Uncomplicated urinary tract infections (your garden variety cystitis) is a common ED diagnosis. For most patients there is a wide variety of potentially effective treatment options. The purpose of this post is to caution you against the use of fluoroquinolones (like ciprofloxacin) to treat uncomplicated UTIs in children.
Why is this the case? Well, fluoroquinolones are known to be one of the best options for treating Pseudomonas aeruginosa. But resistance is also an emerging problem. In fact, per Zervos et al, rampant use in adults has increased resistance prevalence. In fact, Fridkin et al noted that resistant P. aeruginosa is #2 only to MRSA in the US. Fluoroquinolone resistant species can also spread from person to person in the community, which is where you will be sending patients with uncomplicated UTI. To make matters worse, cross-resistance to Streptococcus pneumoniae, E. coli, Neisseria, Salmonella and Mycobacterium may develop as well if we keep using Cipro. Additionally, MIC concentrations seem to be increasing significantly – thus requiring more drug to kill the same bacteria. There’s also the issue of tendon rupture. Fortunately (or unfortunately depending on how you look at it) that is more of an issue for our canine friends… So right now approved indications for systemic fluoroquinolone use in kids is limited to Ciprofloxacin for complicated urinary tract infections, pyelonephritis, and inhalational anthrax.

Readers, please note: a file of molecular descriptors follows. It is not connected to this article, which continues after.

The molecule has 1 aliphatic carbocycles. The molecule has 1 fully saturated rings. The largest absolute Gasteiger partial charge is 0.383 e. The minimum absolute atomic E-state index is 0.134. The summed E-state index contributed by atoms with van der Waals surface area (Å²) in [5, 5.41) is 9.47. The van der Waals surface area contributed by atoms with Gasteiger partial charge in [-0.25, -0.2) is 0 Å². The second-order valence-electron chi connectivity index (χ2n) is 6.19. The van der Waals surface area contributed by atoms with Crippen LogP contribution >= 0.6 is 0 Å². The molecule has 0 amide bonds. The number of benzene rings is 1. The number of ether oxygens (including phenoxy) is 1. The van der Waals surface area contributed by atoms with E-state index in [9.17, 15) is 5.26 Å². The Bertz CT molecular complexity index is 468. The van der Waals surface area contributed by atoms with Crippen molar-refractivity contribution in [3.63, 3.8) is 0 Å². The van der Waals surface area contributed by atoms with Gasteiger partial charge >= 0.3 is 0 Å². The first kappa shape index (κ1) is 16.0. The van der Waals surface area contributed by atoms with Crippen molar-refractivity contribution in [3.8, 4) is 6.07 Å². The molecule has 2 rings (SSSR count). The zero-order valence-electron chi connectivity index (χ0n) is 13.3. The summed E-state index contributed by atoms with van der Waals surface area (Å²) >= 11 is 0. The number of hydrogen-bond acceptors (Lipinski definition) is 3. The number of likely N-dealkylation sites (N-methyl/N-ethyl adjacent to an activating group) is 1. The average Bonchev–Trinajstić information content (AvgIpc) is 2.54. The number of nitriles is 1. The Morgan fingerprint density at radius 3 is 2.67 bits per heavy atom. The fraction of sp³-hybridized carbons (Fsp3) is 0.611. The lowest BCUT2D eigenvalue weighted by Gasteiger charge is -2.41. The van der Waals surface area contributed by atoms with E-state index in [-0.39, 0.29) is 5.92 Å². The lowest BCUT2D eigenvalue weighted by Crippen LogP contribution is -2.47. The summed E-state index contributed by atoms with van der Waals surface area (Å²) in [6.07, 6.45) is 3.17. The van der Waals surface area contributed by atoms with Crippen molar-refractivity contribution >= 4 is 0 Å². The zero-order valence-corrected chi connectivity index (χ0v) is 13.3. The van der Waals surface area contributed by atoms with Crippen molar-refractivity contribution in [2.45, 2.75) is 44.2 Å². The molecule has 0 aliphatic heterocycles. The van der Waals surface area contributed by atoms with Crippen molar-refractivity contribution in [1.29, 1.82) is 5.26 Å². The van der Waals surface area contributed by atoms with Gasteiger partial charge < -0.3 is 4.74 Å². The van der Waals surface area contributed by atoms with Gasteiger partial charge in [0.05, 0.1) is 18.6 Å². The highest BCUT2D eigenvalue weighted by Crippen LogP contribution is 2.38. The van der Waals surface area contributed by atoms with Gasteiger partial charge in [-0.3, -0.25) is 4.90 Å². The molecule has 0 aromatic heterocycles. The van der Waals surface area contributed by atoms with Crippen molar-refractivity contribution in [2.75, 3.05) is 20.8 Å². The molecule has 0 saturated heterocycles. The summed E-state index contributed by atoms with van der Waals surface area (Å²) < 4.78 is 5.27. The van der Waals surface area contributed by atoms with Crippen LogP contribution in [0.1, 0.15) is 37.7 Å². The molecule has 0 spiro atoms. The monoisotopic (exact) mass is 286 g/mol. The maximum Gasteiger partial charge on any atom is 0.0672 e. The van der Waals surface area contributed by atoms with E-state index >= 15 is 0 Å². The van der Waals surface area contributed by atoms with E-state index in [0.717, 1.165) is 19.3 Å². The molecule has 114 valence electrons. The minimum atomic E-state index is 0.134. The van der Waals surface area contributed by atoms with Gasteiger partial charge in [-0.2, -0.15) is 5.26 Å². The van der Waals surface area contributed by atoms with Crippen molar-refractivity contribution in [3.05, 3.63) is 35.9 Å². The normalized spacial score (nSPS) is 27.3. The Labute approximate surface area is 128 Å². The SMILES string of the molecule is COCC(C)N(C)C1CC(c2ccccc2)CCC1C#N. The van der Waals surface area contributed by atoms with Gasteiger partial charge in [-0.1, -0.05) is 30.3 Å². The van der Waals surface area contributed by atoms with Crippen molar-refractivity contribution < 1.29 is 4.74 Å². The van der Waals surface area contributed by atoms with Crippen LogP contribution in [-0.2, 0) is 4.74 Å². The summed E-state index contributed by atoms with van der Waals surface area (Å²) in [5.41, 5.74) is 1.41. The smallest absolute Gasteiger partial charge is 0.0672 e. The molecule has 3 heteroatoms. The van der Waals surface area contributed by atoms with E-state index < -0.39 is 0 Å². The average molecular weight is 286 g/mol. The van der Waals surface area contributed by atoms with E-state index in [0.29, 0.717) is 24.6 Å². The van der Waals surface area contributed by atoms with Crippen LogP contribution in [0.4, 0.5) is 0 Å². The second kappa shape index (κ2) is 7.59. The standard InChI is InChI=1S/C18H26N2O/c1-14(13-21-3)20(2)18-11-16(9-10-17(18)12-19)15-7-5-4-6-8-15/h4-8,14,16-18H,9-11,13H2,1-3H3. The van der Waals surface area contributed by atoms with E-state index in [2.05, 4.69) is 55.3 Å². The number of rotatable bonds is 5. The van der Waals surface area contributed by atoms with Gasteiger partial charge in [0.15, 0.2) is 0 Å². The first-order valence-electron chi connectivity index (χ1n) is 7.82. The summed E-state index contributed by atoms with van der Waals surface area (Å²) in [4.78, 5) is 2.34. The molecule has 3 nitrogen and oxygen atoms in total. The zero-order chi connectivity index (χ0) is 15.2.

OK, we got it, don’t prescribe Cipro… So now what?
Fortunately, there are a lot of great options out there. Let me highlight four.
Infants >1 month and Children: 5-7 mg/kg/day divided every 6 hours; maximum dose: 400 mg/day
Children >12 years: 100 mg every 12 hours for 7 days
Great agent, because it really doesn’t concentrate outside of the urinary tract. This does mean however, that it doesn’t concentrate in the blood, and thus can’t penetrate tissues well. It is for that reason that Nitrofurantoin is not a good choice for pyelo. So, in kids with febrile UTIs in which you can’t rule out pyelo – don’t use it.
Infants and Children 2-24 months: 6-12 mg TMP/kg/day in divided doses every 12 hours for 7-14 days
Children >24 months and Adolescents: 8 mg TMP/kg/day in divided doses every 12 hours for 3 days; longer duration may be required in some patients; maximum single dose: 160 mg TMP
Another good choice – as long as you don’t have a high prevalence of resistance in your area. You must also consider a potential history of sulfa allergies.
Infants and Children 2-24 months: 20-40 mg/kg/day in divided doses 3 times daily using the 125 mg/5 mL or 250 mg/5 mL oral suspension; maximum single dose: 500 mg amoxicillin (AAP, 2011)
Again, an example of scaling your drug to the bacteria at hand (on in this case in the bladder)
Children: 25-50 mg/kg/day divided every 6-8 hours; severe infections: 50-100 mg/kg/day divided every 6-8 hours; maximum dose: 4 g/day
Children >15 years: 500 mg every 12 hours for 7-14 days
Just like Nitorfurantoin, cephalexin can concentrate in high levels in the bladder. It can be a surprisingly good choice.
To learn more about this topic on the adult side I recommend you check out the two-parter over at Academic Life in Emergency Medicine (Part 1 and Part 2) on the treatment of uncomplicated UTI in older adults. Pediatricians need not apply.
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